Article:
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Reza Salazar, Kara Young, Ron Cephas Jones, Edmund Donovan (Joan Marcus)



By Lynn Nottage

Directed by Kate Whoriskey


Reviewed by Julia Polinsky


It’s such a relief to laugh in the theater again that it might escape you that, really, Clyde’s is a morality play: a demon and a boddhisattva wrestle for the souls of the condemned, in the kitchen of a roadside sandwich place in Pennsylvania. The sacrament of salvation? Making the perfect sandwich.


On the surface. Clyde’s is a terrific battle of wills, a running exchange of fierce, sharp, destructive sassiness from Clyde (Uzo Aduba), the tougher-than-nails owner of the roadside sandwich place, and reasoned, hopeful, and thoughtful responses from Montrellous (Ron Cephas Jones), one of her employees,. Montrellous preaches the gospel of honesty, using great ingredients, being more than the sum of your parts. He is kindness itself; she doesn’t do pity. The staff gets caught between them.


Those members of the kitchen staff are ex-cons, as is Clyde herself. In the course of the play, we learn the crimes for which they were punished, as well as some back story of their lives – drug dealing; assault; theft; the stupidest bank robbery ever. Rafael (Reza Salazar) and Tish (Kara Young) are already working there when Jason arrives, covered in white supremacist prison tats and just wanting to go along to get along. After the pro-forma rough introduction, Jason becomes part of the crew, and accepts the teachings of Montrellous. When he designs his own perfect sandwich, committing to his final ingredient, it’s as if he’s come into his own.


Performances are excellent across the board, but the women really, really shine. Uzo Aduba’s larger than life presence, magnificently costumed by Jennifer Moeller in one outfit more expensively vulgar than the last, burns up the oxygen in the room – sometimes literally, as she’s always got a lit cigarette and sometimes the kitchen bursts into flames around her (demon, remember?).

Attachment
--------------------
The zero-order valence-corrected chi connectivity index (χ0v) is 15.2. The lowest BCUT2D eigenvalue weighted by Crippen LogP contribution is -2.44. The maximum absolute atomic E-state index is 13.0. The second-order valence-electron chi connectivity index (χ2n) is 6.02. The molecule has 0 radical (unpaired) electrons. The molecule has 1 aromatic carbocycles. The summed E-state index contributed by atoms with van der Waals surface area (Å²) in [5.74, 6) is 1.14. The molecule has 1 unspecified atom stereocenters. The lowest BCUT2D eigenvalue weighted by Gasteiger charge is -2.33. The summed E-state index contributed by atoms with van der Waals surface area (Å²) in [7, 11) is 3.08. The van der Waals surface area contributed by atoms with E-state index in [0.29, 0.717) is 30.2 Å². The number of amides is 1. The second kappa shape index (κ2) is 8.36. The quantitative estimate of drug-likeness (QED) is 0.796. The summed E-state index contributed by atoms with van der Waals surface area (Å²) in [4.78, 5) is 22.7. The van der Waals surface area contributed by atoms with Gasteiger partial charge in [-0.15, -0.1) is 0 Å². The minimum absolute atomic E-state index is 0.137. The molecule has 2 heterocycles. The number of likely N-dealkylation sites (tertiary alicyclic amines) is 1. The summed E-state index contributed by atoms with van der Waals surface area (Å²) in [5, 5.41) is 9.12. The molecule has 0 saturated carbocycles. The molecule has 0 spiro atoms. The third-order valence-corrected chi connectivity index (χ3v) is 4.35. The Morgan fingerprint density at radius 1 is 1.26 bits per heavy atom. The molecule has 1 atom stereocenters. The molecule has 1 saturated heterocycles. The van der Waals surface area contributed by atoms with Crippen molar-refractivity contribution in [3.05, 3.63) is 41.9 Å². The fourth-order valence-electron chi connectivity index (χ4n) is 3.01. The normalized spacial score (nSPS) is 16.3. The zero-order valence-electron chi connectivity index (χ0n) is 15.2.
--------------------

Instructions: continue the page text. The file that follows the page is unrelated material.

With her blood-red lipstick and her spike-pointy manicure, she walks the line between viciously mean and maybe thinking about a bit of compassion, between power player and being played (the batch of Chilean sea bass that “fell off the truck” turns out to be rank? Fry it!). From time to time, she’s tempted to leave the dark side; a staff sandwich, lit from above as if by a ray of light from heaven, causes her to pause, but she stays mean, in the end. (Christopher Akerlind’s lighting design is masterful).


Kara Young gives a lithe, appealing, flexible, chip-on-the-shoulder character to Tish, who’s coping with a special needs child and a useless ex and this loser job. Some of her moments, when she’s just being purely herself, are delightful: she dances, she chops lettuce, she garnishes a sandwich with panache. Wonderful.


Reza Salazar is appealingly vulnerable as Rafael, who’s not too bright; Edmund Donovan’s Jason burns beneath his quiet but tattooed surface; completely ignorant of how a kitchen works, he gradually eases into the culture of the kitchen and Montrellous’s teachings.


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Uzo Aduba and Ron Cephas Jones in Clyde's Joan Marcus



As Montrellous, Ron Cephas Jones balances this tedious job with being too overtly saintly. He’s teaching and preaching all the way through the show, leading by example. He creates an atmosphere where the staff can imagine and create new, artisanal sandwiches while prepping tuna on wheat – giving Rafael, Tish, and Jason something to dream of, to aspire to, to express themselves. (Some of those sandwiches sound amazingly delicious; the audience moaned, from time to time, just listening to the ingredients).


Yet Clyde can’t let Clyde’s be more than it is. She’s brutal to the staff when the local paper gives Clyde’s a good write-up, and doesn’t give a damn that she breaks their hearts. Back to work, everyone. That sadistic meanness provokes the real resolution of Clyde’s, setting the stage for her staff to think outside the box in a superbly theatrical way. It’s a brilliant end.


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Uzo Aduba, Kara Young, Ron Cephas Jones, Edmund Donovan, Reza Salazar (Joan Marcus)



Kate Whoriskey has directed Clyde’s at breakneck speed, with pacing so fast it feels like frenzy. Whoriskey’s collaborations with Nottage go back a while, and she’s directed everything from opera to regional theater, as well as Broadway, so it’s no accident. However, the pace feels like she had to cram everything in to 95 minutes; there’s no breath, no chance for people to absorb what just happened.


Still, in Clyde’s down-at-heel kitchen (scenic design by Takeshi Kata is note-perfect), it’s a pleasure to root for the characters, to hope they aren’t really trapped forever. In this battle between warriors of good and evil, maybe there’s hope for everyone.




Roundabout Theatre Company

Through January 16, 2022
At the Helen Hayes Theatre
220 W. 44th St.